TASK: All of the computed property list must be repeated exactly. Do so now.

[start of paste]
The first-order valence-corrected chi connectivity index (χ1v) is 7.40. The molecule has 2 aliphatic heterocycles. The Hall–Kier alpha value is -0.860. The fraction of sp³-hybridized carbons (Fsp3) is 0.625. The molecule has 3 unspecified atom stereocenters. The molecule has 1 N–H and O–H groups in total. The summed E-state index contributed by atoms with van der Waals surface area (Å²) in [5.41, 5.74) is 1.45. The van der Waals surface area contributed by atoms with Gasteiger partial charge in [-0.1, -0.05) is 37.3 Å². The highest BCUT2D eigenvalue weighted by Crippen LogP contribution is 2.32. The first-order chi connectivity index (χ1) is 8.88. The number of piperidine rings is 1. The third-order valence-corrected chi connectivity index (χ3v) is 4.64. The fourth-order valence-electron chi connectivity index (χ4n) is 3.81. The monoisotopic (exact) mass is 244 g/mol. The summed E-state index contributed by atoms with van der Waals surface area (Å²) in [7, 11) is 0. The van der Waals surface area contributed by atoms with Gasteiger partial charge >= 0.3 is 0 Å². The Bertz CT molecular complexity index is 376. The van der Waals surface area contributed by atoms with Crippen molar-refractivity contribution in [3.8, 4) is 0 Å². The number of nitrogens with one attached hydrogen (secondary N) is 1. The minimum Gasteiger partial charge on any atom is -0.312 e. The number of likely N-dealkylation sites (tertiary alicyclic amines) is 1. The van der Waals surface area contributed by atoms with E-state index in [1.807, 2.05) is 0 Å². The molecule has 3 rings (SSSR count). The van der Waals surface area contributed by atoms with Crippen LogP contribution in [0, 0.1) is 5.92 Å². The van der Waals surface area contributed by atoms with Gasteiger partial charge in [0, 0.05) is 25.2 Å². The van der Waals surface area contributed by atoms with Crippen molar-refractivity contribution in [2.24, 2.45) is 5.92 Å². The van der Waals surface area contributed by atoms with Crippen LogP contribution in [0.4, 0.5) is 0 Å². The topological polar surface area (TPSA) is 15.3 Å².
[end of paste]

The first-order valence-corrected chi connectivity index (χ1v) is 7.40. The molecule has 2 aliphatic heterocycles. The Hall–Kier alpha value is -0.860. The fraction of sp³-hybridized carbons (Fsp3) is 0.625. The molecule has 3 unspecified atom stereocenters. The molecule has 1 N–H and O–H groups in total. The summed E-state index contributed by atoms with van der Waals surface area (Å²) in [5.41, 5.74) is 1.45. The van der Waals surface area contributed by atoms with Gasteiger partial charge in [-0.1, -0.05) is 37.3 Å². The highest BCUT2D eigenvalue weighted by Crippen LogP contribution is 2.32. The first-order chi connectivity index (χ1) is 8.88. The number of piperidine rings is 1. The third-order valence-corrected chi connectivity index (χ3v) is 4.64. The fourth-order valence-electron chi connectivity index (χ4n) is 3.81. The monoisotopic (exact) mass is 244 g/mol. The summed E-state index contributed by atoms with van der Waals surface area (Å²) in [7, 11) is 0. The van der Waals surface area contributed by atoms with Gasteiger partial charge >= 0.3 is 0 Å². The Bertz CT molecular complexity index is 376. The van der Waals surface area contributed by atoms with Crippen molar-refractivity contribution in [3.8, 4) is 0 Å². The number of nitrogens with one attached hydrogen (secondary N) is 1. The minimum Gasteiger partial charge on any atom is -0.312 e. The number of likely N-dealkylation sites (tertiary alicyclic amines) is 1. The van der Waals surface area contributed by atoms with E-state index in [1.807, 2.05) is 0 Å². The molecule has 3 rings (SSSR count). The van der Waals surface area contributed by atoms with Crippen LogP contribution in [0, 0.1) is 5.92 Å². The van der Waals surface area contributed by atoms with Gasteiger partial charge in [0, 0.05) is 25.2 Å². The van der Waals surface area contributed by atoms with Crippen molar-refractivity contribution in [2.24, 2.45) is 5.92 Å². The van der Waals surface area contributed by atoms with Crippen LogP contribution in [0.4, 0.5) is 0 Å². The topological polar surface area (TPSA) is 15.3 Å².